As the Spring weather gets warmer, more and more people are enjoying walks and hikes with their pets. But BC SPCA senior manager of animal health, Dr. Emilia Gordon, cautions pet guardians that there may be some pesky parasites, such as ticks and fleas, lurking outdoors this time of year.
“While not all ticks carry lyme disease, if you think your dog has picked up a tick, contacting your vet is highly recommended as there are also other tick-borne diseases,” she says. “The tick should be removed as soon as possible to reduce the chance of disease transmission. Ask your vet about safe methods and any necessary follow-up.”
Ticks are external parasites that feed off the blood of unlucky hosts, including humans, dogs and cats. Tick bites and tickborne diseases, such as Lyme disease, can be hard to detect; signs of tickborne disease may not appear for seven to 21 days or longer after a tick bite, notes Gordon.
Gordon also cautions that old-school methods like burning the tick out or attempting to suffocate it with oil should never be used.
“Watch your pet closely for changes in behaviour or appetite or for any unusual illness such as fever, lameness, lethargy, bruising or bleeding if you suspect he’s been bitten by a tick,” Gordon says. “It’s also important to properly remove the tick, or to have it properly removed, to help prevent any disease or infection.”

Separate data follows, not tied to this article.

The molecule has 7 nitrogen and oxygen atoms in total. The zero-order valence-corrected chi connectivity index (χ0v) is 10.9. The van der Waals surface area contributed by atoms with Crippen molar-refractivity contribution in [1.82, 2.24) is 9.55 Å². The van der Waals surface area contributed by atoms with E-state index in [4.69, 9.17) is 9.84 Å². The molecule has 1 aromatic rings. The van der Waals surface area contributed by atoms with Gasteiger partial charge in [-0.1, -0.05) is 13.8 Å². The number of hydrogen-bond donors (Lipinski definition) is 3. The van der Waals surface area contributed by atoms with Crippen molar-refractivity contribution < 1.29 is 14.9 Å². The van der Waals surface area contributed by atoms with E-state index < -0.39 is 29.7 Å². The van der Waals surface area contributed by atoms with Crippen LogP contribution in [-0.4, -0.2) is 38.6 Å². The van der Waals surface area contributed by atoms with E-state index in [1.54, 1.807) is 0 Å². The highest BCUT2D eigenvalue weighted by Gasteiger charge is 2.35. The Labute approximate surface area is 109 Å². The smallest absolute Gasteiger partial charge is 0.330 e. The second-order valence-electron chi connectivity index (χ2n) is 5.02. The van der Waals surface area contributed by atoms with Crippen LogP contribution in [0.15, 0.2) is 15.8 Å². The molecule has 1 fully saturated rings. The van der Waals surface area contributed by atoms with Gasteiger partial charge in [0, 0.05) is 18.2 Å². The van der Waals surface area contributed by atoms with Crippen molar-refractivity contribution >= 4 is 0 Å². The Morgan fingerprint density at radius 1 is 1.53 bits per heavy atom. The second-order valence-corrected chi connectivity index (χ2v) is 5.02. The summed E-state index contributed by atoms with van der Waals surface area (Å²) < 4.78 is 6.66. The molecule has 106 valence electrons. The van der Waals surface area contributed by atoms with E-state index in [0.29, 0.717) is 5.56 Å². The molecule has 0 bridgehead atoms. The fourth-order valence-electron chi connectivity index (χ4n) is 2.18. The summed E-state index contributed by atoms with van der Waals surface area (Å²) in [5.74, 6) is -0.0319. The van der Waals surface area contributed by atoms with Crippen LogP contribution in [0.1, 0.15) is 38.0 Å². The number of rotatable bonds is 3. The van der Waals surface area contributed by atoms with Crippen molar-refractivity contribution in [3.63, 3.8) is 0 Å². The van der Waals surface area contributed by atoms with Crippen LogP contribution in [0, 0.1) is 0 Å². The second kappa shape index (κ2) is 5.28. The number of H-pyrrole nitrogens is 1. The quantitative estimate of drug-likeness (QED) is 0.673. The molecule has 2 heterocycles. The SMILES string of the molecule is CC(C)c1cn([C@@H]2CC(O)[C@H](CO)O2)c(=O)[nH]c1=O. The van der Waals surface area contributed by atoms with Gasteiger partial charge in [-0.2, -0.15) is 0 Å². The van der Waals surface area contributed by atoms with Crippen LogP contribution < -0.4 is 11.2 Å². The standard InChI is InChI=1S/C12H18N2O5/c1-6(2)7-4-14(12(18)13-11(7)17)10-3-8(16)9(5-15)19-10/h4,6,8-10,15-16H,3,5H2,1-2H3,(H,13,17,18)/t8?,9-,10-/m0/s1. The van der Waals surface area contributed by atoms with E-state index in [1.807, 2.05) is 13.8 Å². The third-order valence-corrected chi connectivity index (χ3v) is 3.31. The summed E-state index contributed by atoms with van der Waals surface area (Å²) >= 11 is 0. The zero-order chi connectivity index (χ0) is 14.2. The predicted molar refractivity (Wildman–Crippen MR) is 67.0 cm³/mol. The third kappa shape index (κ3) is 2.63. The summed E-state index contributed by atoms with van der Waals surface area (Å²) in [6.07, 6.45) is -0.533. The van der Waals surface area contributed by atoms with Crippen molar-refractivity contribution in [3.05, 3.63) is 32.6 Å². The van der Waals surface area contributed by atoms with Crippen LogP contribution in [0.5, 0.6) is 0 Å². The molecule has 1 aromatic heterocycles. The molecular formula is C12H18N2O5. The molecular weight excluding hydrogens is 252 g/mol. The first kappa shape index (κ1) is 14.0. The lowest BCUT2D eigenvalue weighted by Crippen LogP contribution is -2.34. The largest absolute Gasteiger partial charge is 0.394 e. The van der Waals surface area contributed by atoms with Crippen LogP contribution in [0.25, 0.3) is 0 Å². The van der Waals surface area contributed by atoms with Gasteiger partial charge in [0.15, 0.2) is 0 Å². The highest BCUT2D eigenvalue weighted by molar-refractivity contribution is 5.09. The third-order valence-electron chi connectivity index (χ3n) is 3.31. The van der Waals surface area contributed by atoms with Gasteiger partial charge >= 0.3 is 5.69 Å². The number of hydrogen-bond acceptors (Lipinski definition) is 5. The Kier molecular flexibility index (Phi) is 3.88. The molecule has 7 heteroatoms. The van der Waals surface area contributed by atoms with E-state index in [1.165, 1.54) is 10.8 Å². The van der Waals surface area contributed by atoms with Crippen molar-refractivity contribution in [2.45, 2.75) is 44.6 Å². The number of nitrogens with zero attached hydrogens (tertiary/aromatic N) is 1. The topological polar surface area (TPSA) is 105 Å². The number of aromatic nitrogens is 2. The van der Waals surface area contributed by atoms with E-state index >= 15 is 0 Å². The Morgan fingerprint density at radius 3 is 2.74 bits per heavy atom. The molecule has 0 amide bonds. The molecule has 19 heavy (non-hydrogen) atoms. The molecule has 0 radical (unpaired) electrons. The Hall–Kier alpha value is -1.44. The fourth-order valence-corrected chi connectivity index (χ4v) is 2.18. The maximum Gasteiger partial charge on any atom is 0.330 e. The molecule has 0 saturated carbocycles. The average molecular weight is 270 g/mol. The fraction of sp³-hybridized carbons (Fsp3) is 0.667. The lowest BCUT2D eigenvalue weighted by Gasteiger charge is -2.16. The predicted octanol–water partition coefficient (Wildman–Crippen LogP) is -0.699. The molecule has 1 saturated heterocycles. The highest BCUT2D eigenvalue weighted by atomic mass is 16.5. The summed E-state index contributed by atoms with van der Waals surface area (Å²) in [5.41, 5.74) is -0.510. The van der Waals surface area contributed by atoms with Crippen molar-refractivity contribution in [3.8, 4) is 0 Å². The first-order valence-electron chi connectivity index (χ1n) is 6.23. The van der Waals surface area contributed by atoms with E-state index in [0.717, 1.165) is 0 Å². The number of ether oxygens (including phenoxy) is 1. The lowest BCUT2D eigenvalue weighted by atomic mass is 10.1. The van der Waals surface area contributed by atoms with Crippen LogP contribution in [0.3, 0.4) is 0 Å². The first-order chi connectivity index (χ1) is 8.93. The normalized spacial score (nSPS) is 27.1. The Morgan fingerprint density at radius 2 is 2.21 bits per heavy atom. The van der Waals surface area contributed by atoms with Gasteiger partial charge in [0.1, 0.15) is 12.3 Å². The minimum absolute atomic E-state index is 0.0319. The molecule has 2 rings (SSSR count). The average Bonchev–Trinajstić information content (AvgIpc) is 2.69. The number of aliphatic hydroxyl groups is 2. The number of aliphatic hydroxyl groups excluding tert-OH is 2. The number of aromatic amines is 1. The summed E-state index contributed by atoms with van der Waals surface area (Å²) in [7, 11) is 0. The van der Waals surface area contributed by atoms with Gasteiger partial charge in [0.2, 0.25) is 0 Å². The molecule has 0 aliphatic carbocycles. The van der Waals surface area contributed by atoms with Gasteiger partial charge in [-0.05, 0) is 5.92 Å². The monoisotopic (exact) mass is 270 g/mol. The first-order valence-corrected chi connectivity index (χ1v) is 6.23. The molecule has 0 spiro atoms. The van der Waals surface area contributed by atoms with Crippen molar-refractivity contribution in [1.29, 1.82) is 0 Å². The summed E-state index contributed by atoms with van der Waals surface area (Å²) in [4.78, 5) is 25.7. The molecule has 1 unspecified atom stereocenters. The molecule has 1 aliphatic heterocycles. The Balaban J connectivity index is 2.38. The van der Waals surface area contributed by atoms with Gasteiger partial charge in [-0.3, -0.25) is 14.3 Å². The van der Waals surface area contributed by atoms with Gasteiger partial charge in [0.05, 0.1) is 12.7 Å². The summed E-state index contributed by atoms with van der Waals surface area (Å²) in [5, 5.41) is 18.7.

Steps pet guardians can take include:
- Check your pets daily for ticks, especially if they spend time outdoors
- If you find a tick on your pet, remove it or have it removed by your veterinarian right away
- Ask your vet to conduct a tick check at each exam
- Talk to your vet about tickborne diseases in your area
- Reduce tick habitat in your yard
- Talk with your veterinarian about using tick preventatives on your pet – there are a number of safe medications and prevention is the best medicine
- Other parasites, such as fleas, can also be problematic for pets and humans if not properly addressed.
“Unlike lice, which are species-specific, fleas and ticks don’t discriminate – they’ll bite anything with a heartbeat,” Gordon says, adding deer and other wild animals can also carry the parasite.
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